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WHAT TO KNOW TODAY
Three people shot, two fatally, during Kenosha protests. The full circumstances of the shootings are unclear as of this morning, but news reports indicate that the violence happened shortly before midnight and followed a confrontation between protesters and a group of armed men who were patrolling outside a gas station in the heart of the Wisconsin city. Sheriff David Beth said police were looking for a man wielding an assault-style rifle who was captured in several videos of the chaotic moments. “I’ve had people saying, ’Why don’t you deputize citizens?’” the sheriff told The New York Times. “This is why you don’t deputize citizens with guns to protect Kenosha.” Turn to The Kenosha News and The Milwaukee Journal Sentinel for continuing coverage of this evolving story.
Jacob Blake is paralyzed from the waist down, father says. Jacob Blake Sr. said that doctors weren’t sure whether the condition would be permanent. He drove to Kenosha from his North Carolina home to see his son. “I want to put my hand on my son’s cheek and kiss him on his forehead, and then I’ll be OK. I’ll kiss him with my mask,” he said. What we don’t know, and why we don’t know it: The only video documentation of Blake’s shooting was captured by a neighbor. That’s because the city still hasn’t implemented an police officer body cam policy that was agreed to in 2017, the AP reports.
Scoop: Newly released NRA financial statement shows membership dues nosediving. A partial copy of the National Rifle Association’s 2019 audit, made public Tuesday by the North Carolina Secretary of State, provides the latest clues to the budgetary duress the group is confronting as it weathers internal strife and investigations by attorneys general in New York State and Washington, D.C., into extensive self-dealing and tax-exempt violations documented by The Trace and other news outlets. Will Van Sant, our gun lobby reporter, zeroed in on these
- Member dues, the group’s primary revenue source, fell to $113 million, down from $170 million in 2018, a 34 percent drop and the lowest member revenue in the last five years.
- Legal, audit, and tax costs grew from $31 million to $43 million during the same period, an increase of 39 percent.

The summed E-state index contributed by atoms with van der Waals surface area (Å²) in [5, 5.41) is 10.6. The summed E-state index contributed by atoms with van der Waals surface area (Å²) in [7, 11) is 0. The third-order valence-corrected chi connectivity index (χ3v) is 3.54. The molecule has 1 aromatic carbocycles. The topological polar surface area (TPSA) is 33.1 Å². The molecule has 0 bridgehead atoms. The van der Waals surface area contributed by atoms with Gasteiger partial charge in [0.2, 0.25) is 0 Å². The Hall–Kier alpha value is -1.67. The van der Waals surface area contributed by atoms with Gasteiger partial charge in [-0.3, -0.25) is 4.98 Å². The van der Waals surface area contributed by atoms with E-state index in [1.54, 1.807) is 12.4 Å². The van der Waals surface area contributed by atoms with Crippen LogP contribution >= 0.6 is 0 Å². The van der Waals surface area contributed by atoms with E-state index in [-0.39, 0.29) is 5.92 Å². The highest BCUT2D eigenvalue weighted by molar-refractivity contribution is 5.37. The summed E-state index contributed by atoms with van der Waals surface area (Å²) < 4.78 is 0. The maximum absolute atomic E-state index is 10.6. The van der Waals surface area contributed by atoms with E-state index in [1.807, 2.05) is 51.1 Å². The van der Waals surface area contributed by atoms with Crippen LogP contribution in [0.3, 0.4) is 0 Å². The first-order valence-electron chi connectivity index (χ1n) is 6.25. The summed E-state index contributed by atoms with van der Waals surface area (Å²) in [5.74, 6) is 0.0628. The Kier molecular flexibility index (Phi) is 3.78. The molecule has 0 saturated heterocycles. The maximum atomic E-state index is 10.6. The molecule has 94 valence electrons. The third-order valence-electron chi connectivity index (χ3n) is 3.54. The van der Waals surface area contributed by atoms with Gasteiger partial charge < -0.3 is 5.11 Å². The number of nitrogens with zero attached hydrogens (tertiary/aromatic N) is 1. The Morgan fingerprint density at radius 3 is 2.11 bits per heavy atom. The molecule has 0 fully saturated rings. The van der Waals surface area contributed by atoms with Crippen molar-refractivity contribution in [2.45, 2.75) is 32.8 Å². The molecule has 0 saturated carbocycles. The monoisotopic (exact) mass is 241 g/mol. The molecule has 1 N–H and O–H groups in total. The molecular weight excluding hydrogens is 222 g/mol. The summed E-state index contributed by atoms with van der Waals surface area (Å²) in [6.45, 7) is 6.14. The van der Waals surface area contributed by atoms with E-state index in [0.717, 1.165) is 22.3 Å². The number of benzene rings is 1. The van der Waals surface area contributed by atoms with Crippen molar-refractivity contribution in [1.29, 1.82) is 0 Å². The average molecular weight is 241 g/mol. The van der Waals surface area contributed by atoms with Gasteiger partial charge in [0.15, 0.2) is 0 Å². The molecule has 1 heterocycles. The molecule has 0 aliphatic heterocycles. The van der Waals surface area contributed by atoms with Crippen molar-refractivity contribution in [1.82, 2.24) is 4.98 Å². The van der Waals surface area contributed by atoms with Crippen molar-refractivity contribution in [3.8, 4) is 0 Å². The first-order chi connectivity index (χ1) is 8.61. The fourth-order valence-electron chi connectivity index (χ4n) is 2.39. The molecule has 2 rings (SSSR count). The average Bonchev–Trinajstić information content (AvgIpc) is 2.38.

- The NRA took out a $10 million line of credit against its Virginia headquarters last March. That’s in addition to an existing $28 million line of credit also secured by the building.
- The gun group has debt obligations of $35 million coming due in 2021.
The NRA has shown signs of financial crisis this year, with hundreds of staffers losing their jobs, according to press reports. The Trace has reported that the office responsible for soliciting big dollar donations, a revenue source distinct from member dues, has been particularly hard hit.
Pediatricians group calls for end to “high-intensity” school shooter drills. Active shooter drills are among the many back-to-school rites on hold this year in most of the country. The American Academy of Pediatrics has a plea for administrators when classrooms reopen: Stop preparation exercises that simulate real gun rampages, which can unnecessarily traumatize students and hinder their judgment in an actual crisis. The medical association’s recommendation echoes a similar call from the country’s two largest teachers groups and follows The Trace’s 2019 investigation into the ALICE Institute, a leading active shooter training firm. Our reporting found little evidence that the company’s approach works.
If you’re shot by the police, getting your day in court could depend on where you live. A Reuters investigation looks at significant differences among federal courts in granting qualified immunity, the legal doctrine that often shields law enforcement officers from excessive force lawsuits. The conservative 5th U.S. Circuit Court of Appeals, based in Texas, granted police requests for qualified immunity at the highest rate — 62 percent — while the more liberal, California-based 9th Circuit granted just 42 percent of police requests. An eye-opening detail: “A plaintiff’s chances are so much better in California that one who was armed in an encounter with police is more likely to overcome qualified immunity than one who was unarmed in Texas.”
Hundreds march in Louisville, Kentucky, over Breonna Taylor’s death. The event was the culmination of a four-day event organized by activist groups meant to reinvigorate protests over the death of the 26-year-old EMT, who was fatally shot in March during a no-knock police raid. USA Today estimated at least 300 participants, and a reporter on the scene estimated that 40 and 50 people were arrested for trying to march past a police cordon.
In an analysis of 25 cities with data available through July, homicides were up more than 26 percent. Other violent crimes are roughly flat, and property crimes remain significantly lower compared to the same point last year. [Jeff Asher]